Poor Decision Making – Children suffering from ADHD are easily distracted. This distraction is usually not only from external stimuli but also from internal thinking. Such distraction is highly beneficial when “out of the box” solutions are required as their brain can flip through different ideas quickly but hampers decision making ability. The child is also labeled as a day dreamer in class. (NCP, 2008)
Impulsiveness – Executive functions of the brain help human beings to inhibit emotional outbursts and impulsive behavior. A school going child usually uses these function to reason out the benefits of doing homework against watching cartoons but a child with ADHD is unable to do so. He is not able to plan ahead for his examinations, learn from previous mistakes or consider consequences of impulsive actions. All this leads to bad academic performance. (George J. DuPaul, 2003)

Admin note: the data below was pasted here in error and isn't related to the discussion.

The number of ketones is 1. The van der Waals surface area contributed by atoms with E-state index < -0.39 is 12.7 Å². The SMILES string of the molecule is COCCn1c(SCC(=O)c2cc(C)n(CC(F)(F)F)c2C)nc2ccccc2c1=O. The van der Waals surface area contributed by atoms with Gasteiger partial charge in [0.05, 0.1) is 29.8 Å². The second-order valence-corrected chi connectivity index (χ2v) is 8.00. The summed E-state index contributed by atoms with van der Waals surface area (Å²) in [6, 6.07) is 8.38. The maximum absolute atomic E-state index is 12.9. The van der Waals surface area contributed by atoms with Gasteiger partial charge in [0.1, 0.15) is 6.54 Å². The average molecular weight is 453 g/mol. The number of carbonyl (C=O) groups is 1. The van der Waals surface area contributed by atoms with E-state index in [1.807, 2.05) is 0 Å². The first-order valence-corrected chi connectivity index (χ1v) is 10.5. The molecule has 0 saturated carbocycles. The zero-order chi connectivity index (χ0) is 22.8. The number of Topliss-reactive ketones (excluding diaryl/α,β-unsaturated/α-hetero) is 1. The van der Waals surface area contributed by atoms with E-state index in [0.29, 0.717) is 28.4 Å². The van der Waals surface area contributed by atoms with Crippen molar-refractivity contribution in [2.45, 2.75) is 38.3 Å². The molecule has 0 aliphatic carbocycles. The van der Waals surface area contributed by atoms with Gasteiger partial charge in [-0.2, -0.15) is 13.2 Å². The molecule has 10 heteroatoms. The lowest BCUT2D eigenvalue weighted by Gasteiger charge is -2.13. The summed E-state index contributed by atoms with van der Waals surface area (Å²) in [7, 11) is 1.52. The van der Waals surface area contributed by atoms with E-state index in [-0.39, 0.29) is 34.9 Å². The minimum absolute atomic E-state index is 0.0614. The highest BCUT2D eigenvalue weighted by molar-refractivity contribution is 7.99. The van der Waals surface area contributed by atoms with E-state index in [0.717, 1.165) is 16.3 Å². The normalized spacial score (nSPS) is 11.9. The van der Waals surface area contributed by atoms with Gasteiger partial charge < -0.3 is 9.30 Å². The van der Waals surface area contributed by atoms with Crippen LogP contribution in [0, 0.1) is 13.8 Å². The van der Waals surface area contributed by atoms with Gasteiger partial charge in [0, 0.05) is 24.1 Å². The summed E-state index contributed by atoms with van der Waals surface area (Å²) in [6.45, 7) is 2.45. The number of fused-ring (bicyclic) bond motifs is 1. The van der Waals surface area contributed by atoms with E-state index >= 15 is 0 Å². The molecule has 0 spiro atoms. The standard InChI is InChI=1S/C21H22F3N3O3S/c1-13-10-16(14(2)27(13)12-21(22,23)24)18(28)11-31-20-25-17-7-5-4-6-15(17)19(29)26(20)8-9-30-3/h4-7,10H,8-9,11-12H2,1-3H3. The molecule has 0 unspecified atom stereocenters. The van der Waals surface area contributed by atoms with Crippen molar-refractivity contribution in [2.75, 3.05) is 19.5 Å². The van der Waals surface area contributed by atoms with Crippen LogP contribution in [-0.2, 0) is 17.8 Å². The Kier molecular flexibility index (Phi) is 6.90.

Low Self Esteem and confidence – Children with ADHD are usually laggards in the class and are not able to complete their tasks efficiently. This leads to reprimand from teachers as well as ridicule from fellow students. This lead to low self esteem and a belief that they won’t be able to do anything well in life. This usually has disastrous consequences for the child. (Craig A. Everett, 2001)
Rule Breaker – A child with ADHD usually challenges authority at every opportunity he gets. He does not like to follow rules and regulations. Teachers at school do not like to see this attitude and may decide to target the student as they might regard this attitude as not a medical problem but disrespect.